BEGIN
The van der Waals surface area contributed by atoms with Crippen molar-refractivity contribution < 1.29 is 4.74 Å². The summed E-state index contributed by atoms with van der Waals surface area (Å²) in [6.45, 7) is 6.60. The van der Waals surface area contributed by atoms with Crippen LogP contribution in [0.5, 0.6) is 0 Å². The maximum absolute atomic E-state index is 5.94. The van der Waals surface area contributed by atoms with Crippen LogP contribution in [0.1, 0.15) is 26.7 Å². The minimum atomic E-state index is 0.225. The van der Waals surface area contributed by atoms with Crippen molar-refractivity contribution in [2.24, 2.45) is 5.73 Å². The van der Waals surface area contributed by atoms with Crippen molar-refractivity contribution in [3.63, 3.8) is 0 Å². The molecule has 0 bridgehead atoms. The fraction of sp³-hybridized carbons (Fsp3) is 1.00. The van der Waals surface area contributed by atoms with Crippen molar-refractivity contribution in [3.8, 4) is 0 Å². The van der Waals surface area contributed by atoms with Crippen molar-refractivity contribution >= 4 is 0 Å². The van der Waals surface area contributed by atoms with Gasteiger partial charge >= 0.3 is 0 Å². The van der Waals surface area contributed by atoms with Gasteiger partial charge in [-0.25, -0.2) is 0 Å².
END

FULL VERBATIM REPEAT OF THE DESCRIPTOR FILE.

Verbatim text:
The van der Waals surface area contributed by atoms with Crippen molar-refractivity contribution < 1.29 is 4.74 Å². The summed E-state index contributed by atoms with van der Waals surface area (Å²) in [6.45, 7) is 6.60. The van der Waals surface area contributed by atoms with Crippen LogP contribution in [0.5, 0.6) is 0 Å². The maximum absolute atomic E-state index is 5.94. The van der Waals surface area contributed by atoms with Crippen LogP contribution in [0.1, 0.15) is 26.7 Å². The minimum atomic E-state index is 0.225. The van der Waals surface area contributed by atoms with Crippen molar-refractivity contribution in [2.24, 2.45) is 5.73 Å². The van der Waals surface area contributed by atoms with Crippen molar-refractivity contribution in [3.63, 3.8) is 0 Å². The molecule has 0 bridgehead atoms. The fraction of sp³-hybridized carbons (Fsp3) is 1.00. The van der Waals surface area contributed by atoms with Crippen molar-refractivity contribution in [3.8, 4) is 0 Å². The van der Waals surface area contributed by atoms with Crippen molar-refractivity contribution >= 4 is 0 Å². The van der Waals surface area contributed by atoms with Gasteiger partial charge >= 0.3 is 0 Å². The van der Waals surface area contributed by atoms with Gasteiger partial charge in [-0.25, -0.2) is 0 Å².